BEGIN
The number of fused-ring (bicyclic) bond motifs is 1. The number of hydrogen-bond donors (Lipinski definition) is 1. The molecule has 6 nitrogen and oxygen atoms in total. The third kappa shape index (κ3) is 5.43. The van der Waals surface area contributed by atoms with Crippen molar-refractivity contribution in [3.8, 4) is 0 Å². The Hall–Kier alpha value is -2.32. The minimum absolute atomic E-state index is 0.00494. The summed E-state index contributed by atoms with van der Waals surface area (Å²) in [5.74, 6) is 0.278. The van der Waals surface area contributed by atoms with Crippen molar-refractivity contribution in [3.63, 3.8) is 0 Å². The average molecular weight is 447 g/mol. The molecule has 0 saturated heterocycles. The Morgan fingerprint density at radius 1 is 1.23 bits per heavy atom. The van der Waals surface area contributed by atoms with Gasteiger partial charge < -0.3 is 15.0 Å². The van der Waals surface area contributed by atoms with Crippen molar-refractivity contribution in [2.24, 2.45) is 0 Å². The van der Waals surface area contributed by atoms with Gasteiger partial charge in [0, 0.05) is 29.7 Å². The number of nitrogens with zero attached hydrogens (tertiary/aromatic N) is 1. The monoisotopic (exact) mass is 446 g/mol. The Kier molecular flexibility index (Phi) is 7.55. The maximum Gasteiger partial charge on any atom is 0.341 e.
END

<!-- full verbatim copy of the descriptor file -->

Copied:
The number of fused-ring (bicyclic) bond motifs is 1. The number of hydrogen-bond donors (Lipinski definition) is 1. The molecule has 6 nitrogen and oxygen atoms in total. The third kappa shape index (κ3) is 5.43. The van der Waals surface area contributed by atoms with Crippen molar-refractivity contribution in [3.8, 4) is 0 Å². The Hall–Kier alpha value is -2.32. The minimum absolute atomic E-state index is 0.00494. The summed E-state index contributed by atoms with van der Waals surface area (Å²) in [5.74, 6) is 0.278. The van der Waals surface area contributed by atoms with Crippen molar-refractivity contribution in [3.63, 3.8) is 0 Å². The average molecular weight is 447 g/mol. The molecule has 0 saturated heterocycles. The Morgan fingerprint density at radius 1 is 1.23 bits per heavy atom. The van der Waals surface area contributed by atoms with Gasteiger partial charge < -0.3 is 15.0 Å². The van der Waals surface area contributed by atoms with Crippen molar-refractivity contribution in [2.24, 2.45) is 0 Å². The van der Waals surface area contributed by atoms with Gasteiger partial charge in [0, 0.05) is 29.7 Å². The number of nitrogens with zero attached hydrogens (tertiary/aromatic N) is 1. The monoisotopic (exact) mass is 446 g/mol. The Kier molecular flexibility index (Phi) is 7.55. The maximum Gasteiger partial charge on any atom is 0.341 e.